What guidelines do you follow?

We have a mission statement. Our motto is Learn. Love. Lead. Inspiring curiosity and kindness in a Christian caring community. Everyone helped build that mission statement so they all buy into it. That's the big picture answer.

On a small scale, it's about balance, and we work hard to make sure (employees) are well-compensated. Our benefits program is robust. As important as compensation benefits, we have a fund for professional development (the Sigety Fund) that we use to encourage teachers to go back to graduate school, to get their advanced degree and get more training.

What's the origin of the Sigety Fund and how has it grown?

I'll be honest with you. Like most good things in education, you steal a good idea. This is a reshaping of an idea I had at a previous school I was associated with. My first summer here I met with a parent named Birge Sigety and he and his wife, Beth, wanted to do something for the school. I suggested they help me found an endowment.

What was started as a $20,000 fund is now close to $300,000. We're pretty much using the interest off the fund to do the things we want to do.

The fund makes a big difference when I'm trying to hire a great, young teacher and I know I'm competing with another school. I can look them in the eye and say, "We'll pay for your advanced degree, including textbooks." I bet I could count 10, 15 members of the faculty who have obtained advanced degrees through that.

It's also used for professional development.

How much outside training do you fund?

To me it seems like a regular event. Any given month we'll have a group of three teachers going to Orlando; a group of teachers going to Seattle. … It's pretty regular. ... We have some loose guidelines, but it's really about, "How will this benefit our students?"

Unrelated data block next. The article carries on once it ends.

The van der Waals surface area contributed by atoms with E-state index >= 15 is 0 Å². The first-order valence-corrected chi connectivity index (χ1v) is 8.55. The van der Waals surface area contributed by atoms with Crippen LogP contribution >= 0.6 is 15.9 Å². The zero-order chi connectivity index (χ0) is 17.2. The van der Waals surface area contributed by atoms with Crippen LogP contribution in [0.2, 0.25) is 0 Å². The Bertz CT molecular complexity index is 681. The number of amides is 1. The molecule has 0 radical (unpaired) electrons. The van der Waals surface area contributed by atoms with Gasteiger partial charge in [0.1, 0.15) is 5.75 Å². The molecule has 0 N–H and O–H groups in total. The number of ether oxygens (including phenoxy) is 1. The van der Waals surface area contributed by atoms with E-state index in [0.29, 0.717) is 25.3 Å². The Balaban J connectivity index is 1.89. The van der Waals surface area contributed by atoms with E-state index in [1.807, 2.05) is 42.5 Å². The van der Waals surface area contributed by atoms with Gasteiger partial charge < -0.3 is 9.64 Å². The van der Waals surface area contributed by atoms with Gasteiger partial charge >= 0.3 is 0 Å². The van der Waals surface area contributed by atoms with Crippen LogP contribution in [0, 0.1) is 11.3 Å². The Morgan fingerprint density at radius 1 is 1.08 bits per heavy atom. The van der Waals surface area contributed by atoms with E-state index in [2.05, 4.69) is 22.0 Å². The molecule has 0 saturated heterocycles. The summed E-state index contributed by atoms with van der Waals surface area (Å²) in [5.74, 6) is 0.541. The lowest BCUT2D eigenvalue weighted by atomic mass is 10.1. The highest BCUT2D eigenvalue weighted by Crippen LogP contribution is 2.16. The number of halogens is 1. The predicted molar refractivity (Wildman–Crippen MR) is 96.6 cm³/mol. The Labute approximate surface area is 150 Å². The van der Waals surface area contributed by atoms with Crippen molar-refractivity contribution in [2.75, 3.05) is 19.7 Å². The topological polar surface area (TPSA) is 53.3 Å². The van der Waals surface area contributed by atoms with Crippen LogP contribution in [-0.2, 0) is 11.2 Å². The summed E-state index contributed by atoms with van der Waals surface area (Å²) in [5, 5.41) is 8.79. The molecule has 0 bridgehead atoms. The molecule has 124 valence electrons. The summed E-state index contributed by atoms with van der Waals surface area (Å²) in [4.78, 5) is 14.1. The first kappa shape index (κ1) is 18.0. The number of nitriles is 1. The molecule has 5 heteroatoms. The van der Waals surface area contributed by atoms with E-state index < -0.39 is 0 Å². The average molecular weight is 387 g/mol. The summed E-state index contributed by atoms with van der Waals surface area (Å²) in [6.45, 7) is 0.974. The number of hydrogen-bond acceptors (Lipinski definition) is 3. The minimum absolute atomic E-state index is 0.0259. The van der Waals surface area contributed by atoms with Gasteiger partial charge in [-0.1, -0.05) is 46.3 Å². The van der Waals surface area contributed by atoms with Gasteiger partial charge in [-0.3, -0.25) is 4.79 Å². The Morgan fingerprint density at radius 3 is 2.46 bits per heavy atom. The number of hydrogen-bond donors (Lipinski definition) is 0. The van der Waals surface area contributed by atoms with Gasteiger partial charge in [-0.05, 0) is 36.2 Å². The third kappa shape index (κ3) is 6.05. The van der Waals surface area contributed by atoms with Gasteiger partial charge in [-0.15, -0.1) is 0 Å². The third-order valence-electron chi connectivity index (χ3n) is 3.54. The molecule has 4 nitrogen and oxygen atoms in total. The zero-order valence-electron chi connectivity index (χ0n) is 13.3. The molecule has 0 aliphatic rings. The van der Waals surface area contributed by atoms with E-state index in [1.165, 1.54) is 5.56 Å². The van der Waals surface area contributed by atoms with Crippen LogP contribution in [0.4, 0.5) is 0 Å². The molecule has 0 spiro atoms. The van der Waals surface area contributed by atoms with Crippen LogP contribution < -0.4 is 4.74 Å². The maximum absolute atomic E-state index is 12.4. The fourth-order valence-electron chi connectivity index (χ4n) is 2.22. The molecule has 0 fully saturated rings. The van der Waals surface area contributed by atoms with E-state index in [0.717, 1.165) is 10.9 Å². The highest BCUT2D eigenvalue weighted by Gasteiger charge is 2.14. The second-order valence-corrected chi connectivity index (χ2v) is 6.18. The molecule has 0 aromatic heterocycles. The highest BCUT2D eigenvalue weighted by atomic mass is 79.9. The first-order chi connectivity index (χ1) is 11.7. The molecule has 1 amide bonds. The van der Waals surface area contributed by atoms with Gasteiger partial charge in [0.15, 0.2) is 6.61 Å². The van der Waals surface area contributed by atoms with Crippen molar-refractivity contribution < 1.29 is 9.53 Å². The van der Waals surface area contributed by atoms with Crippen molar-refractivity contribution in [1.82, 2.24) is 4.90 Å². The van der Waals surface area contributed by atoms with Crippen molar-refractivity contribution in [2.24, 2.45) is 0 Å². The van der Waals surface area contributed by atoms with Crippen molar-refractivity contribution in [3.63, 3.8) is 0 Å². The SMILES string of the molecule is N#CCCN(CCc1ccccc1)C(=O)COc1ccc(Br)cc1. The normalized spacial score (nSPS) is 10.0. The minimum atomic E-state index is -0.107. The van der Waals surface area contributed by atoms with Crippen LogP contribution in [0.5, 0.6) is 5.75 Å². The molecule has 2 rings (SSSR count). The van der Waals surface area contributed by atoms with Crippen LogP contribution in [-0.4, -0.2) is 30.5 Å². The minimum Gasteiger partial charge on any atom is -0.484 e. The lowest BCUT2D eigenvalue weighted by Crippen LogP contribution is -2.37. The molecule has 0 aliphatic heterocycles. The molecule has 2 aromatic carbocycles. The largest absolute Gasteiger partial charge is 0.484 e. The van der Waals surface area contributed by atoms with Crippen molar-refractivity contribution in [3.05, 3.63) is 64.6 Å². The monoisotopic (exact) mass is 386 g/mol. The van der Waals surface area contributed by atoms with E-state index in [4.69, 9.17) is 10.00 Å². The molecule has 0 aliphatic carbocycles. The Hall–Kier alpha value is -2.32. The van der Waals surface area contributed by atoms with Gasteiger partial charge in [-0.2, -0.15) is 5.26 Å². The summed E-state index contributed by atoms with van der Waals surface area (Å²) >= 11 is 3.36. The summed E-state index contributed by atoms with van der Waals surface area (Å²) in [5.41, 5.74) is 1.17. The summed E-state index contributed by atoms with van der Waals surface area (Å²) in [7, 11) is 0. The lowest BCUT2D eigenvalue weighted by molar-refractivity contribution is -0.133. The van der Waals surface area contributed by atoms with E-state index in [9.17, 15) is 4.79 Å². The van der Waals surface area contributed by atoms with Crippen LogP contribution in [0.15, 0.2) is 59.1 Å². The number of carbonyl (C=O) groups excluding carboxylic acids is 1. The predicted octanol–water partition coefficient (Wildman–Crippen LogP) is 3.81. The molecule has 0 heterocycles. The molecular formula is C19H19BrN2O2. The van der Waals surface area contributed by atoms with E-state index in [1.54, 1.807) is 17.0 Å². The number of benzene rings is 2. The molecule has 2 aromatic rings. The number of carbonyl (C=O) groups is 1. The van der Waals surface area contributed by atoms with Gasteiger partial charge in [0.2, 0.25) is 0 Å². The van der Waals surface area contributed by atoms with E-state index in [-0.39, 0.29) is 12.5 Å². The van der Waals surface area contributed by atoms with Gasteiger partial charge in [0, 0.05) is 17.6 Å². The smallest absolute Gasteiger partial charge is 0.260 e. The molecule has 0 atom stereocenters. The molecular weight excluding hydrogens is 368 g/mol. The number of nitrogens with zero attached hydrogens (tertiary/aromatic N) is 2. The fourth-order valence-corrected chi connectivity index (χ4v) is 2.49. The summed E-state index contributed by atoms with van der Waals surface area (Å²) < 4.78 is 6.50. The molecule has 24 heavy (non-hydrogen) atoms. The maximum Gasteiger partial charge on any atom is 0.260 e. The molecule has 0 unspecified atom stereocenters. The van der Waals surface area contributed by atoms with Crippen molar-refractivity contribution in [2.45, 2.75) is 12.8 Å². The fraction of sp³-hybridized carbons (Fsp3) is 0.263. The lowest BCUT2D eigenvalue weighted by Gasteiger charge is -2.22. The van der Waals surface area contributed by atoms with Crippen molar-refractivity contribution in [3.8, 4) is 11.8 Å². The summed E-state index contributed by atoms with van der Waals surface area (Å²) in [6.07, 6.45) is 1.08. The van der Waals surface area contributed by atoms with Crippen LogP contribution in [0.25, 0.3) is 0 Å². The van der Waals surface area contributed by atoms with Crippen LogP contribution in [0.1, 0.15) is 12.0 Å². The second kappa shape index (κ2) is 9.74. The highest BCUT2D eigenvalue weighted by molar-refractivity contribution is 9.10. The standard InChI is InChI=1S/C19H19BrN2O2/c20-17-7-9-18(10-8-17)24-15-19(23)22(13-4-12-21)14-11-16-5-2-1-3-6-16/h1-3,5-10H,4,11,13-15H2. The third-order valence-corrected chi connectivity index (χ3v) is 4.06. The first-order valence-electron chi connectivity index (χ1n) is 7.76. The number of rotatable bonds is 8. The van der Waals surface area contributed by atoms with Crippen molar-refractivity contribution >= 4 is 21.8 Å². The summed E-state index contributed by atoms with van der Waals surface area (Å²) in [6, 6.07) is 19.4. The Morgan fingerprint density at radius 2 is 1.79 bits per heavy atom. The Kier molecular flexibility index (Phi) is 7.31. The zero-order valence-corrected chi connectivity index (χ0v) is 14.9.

Can you elaborate on teacher benefits, particularly for retirement?

Our retirement program is competitively robust, I would say. Teachers are vested immediately and they get 5 percent (of their salary) toward their TIAA–CREF account. We reward longevity. So at year six, you get six percent; at year 11, you get seven percent; and at year 16, you get 8 percent.

What teacher benefits are there beyond compensation?

I get a lot of resumes from people who have heard about St. Mary's and want to come as a quality of life decision. It's really not about benefits and compensation as much as it is being able to practice your craft.

One of the greatest benefits that is understated about independent schools as a rule is that our teachers have autonomy in the classroom. They can experiment. Education is not about succeeding all the time. It's about failing and trying something that could work beautifully or could fall flat. …